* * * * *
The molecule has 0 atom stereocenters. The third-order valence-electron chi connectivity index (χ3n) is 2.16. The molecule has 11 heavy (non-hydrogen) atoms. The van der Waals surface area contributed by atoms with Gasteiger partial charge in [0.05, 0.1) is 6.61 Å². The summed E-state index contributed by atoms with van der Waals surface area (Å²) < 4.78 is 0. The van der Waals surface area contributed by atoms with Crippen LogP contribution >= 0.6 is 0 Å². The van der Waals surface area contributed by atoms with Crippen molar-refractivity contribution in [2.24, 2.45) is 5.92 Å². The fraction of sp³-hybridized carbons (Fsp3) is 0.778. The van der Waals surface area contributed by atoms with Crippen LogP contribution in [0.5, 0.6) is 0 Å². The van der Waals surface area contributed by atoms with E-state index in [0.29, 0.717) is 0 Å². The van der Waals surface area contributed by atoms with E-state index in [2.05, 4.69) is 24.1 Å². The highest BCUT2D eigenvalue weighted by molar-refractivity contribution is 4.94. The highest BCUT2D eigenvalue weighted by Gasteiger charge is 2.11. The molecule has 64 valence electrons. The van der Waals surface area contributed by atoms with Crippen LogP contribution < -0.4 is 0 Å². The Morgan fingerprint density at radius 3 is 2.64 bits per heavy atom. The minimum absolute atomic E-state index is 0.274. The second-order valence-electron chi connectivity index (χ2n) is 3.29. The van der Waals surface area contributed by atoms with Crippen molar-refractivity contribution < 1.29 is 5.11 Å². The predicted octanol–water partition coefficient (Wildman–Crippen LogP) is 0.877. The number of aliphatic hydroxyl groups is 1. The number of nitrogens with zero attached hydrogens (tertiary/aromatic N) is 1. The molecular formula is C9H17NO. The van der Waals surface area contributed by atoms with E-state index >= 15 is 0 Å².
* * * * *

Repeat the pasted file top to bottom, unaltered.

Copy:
The molecule has 0 atom stereocenters. The third-order valence-electron chi connectivity index (χ3n) is 2.16. The molecule has 11 heavy (non-hydrogen) atoms. The van der Waals surface area contributed by atoms with Gasteiger partial charge in [0.05, 0.1) is 6.61 Å². The summed E-state index contributed by atoms with van der Waals surface area (Å²) < 4.78 is 0. The van der Waals surface area contributed by atoms with Crippen LogP contribution >= 0.6 is 0 Å². The van der Waals surface area contributed by atoms with Crippen molar-refractivity contribution in [2.24, 2.45) is 5.92 Å². The fraction of sp³-hybridized carbons (Fsp3) is 0.778. The van der Waals surface area contributed by atoms with Crippen LogP contribution in [0.5, 0.6) is 0 Å². The van der Waals surface area contributed by atoms with E-state index in [0.29, 0.717) is 0 Å². The van der Waals surface area contributed by atoms with E-state index in [2.05, 4.69) is 24.1 Å². The highest BCUT2D eigenvalue weighted by molar-refractivity contribution is 4.94. The highest BCUT2D eigenvalue weighted by Gasteiger charge is 2.11. The molecule has 64 valence electrons. The van der Waals surface area contributed by atoms with Crippen LogP contribution < -0.4 is 0 Å². The Morgan fingerprint density at radius 3 is 2.64 bits per heavy atom. The minimum absolute atomic E-state index is 0.274. The second-order valence-electron chi connectivity index (χ2n) is 3.29. The van der Waals surface area contributed by atoms with Crippen molar-refractivity contribution < 1.29 is 5.11 Å². The predicted octanol–water partition coefficient (Wildman–Crippen LogP) is 0.877. The number of aliphatic hydroxyl groups is 1. The number of nitrogens with zero attached hydrogens (tertiary/aromatic N) is 1. The molecular formula is C9H17NO. The van der Waals surface area contributed by atoms with E-state index >= 15 is 0 Å².